Arts & Culture

The exhibition on Pompeii and Herculanum currently at the British Museum gives us an amazing view of how human beings lived 2000 years ago.  The murals, sculptures, pyramids and temples in Egypt give us an astonishing view of how people lived 4,500 years ago.  Most of us find it hard to imagine life further back than that: indeed we rarely get an opportunity to even think about it, unless we have taken the trouble to look at the dustier sections of museums, usually just called “Prehistoric Man’.

What was the world like 10,000 years ago – or, an even more mind-numbing thought, 40,000 years ago?  If asked, we could probably venture that there were human beings around, who hunted mammoths, bison and deer, who lived in caves, wore fur clothing and procreated, but that would be about it.

I personally have always been fascinated by prehistory – particularly cave paintings and the earliest sculptures made by man, which I have spotted in various museums.  I was gripped the moment as a boy I saw photographs of the spectacular 18,000-year old Paleolithic cave paintings in Altamira in north-west Spain (discovered in 1879) and the coeval ones at Lascaux in the Dordogne (discovered in 1940).  I remember in the Natural History Museum in Vienna, gazing at the so-called ‘Venus de Willendorf’, a 11cm limestone statuette of a very fat, naked woman with huge sagging breasts, found in Austria.  Venus was not very sexy, but I was thunderstruck that she was 25,000 years old.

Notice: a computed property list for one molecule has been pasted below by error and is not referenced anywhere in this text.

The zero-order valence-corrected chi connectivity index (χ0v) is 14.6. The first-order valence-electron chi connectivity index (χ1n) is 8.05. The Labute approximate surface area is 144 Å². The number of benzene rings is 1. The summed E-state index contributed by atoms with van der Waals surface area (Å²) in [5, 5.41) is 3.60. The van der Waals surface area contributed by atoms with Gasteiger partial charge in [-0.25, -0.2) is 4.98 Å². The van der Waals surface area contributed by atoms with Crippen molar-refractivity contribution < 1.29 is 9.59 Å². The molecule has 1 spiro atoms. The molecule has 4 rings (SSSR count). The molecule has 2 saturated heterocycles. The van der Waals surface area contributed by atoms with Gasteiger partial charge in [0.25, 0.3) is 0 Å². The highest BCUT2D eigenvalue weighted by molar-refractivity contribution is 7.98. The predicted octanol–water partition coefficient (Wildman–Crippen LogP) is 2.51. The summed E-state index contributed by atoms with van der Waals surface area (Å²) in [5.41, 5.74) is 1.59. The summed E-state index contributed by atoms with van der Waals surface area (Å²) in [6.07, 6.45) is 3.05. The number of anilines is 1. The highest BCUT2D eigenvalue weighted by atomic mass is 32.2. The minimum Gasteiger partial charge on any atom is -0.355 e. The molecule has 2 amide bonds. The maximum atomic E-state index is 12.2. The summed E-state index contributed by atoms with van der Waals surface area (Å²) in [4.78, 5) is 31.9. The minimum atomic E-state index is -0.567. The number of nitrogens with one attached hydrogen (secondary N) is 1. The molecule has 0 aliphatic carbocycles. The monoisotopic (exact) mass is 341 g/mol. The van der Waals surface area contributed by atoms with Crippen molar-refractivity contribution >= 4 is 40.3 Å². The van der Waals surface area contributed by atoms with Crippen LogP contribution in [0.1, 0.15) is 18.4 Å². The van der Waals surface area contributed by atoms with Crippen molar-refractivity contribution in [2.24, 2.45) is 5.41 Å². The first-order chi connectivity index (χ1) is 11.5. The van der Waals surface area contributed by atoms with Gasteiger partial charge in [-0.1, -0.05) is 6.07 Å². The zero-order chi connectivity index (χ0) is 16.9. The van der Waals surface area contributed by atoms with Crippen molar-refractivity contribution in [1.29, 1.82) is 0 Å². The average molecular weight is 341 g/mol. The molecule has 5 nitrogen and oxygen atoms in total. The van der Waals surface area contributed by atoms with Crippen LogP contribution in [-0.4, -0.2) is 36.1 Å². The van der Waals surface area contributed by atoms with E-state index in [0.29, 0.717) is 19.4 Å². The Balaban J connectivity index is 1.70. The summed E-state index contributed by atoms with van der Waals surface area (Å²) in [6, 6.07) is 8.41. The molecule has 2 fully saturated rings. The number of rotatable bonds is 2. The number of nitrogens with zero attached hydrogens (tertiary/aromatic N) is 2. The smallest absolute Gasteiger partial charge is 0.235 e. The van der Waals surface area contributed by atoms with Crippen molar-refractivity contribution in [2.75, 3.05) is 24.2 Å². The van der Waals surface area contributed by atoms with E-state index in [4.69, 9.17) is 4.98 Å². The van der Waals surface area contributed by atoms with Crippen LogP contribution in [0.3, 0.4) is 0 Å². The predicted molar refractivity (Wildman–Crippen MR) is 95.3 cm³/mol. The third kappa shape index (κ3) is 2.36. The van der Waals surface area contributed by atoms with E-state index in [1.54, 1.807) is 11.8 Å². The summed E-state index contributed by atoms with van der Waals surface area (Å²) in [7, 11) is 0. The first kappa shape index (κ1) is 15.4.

I have followed with breathless fascination the recent discoveries at Gobekli Tepe (in Turkey, just north of its border with Syria): archaeologists have discovered what must be the oldest buildings (possibly a temple or funerary complex) in the world, dry-stone walls and about 40 T-shaped stone columns, some 16-ton, 18-feet high, with beautiful, very finished bas-reliefs of snakes, scorpions, lions, boars, foxes and other animals.  The stupendous thing about them is they are about 11,500 years old!  They were constructed 5,500 years before the first cities of Mesopotamia and 7,000 years before the Great Pyramid of Giza or Stonehenge.  Archaeologists think that back then humans hadn’t even discovered pottery or domesticated wheat. They lived in mud huts, had no agriculture and only relied on hunting to survive.  Prior to the discovery of Gobekli Tepe, the most ancient megalithic complex was thought to be in Malta, dated around 3,500BC.

Not boasting buildings or real art works, but more thrilling, in terms of age, is the recent discovery at Sibudu Cave, near Durban, South Africa, of sophisticated stone and bone tools, large mattresses (the earliest bedding in the world!) made of sedges and grasses, and sparkling ornamental beads made from the shells of sea snails.  Hard to believe but this site dates back to at least 77,000 years!!  Scientists have found thousands of artifacts left behind by our homo sapiens ancestors during our species’ formative years.  The excavations have pushed back the first signposts for complex cognition, producing evidence for the earliest known spears and arrows as well as the precocious use of snares and traps to catch small animals.

Archaeological theories are currently being re-written.

I have longed to see an exhibition which brings together some of the earliest sculptures, artefacts and what might be called works of art ever found.

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Thursday, May 16th, 2013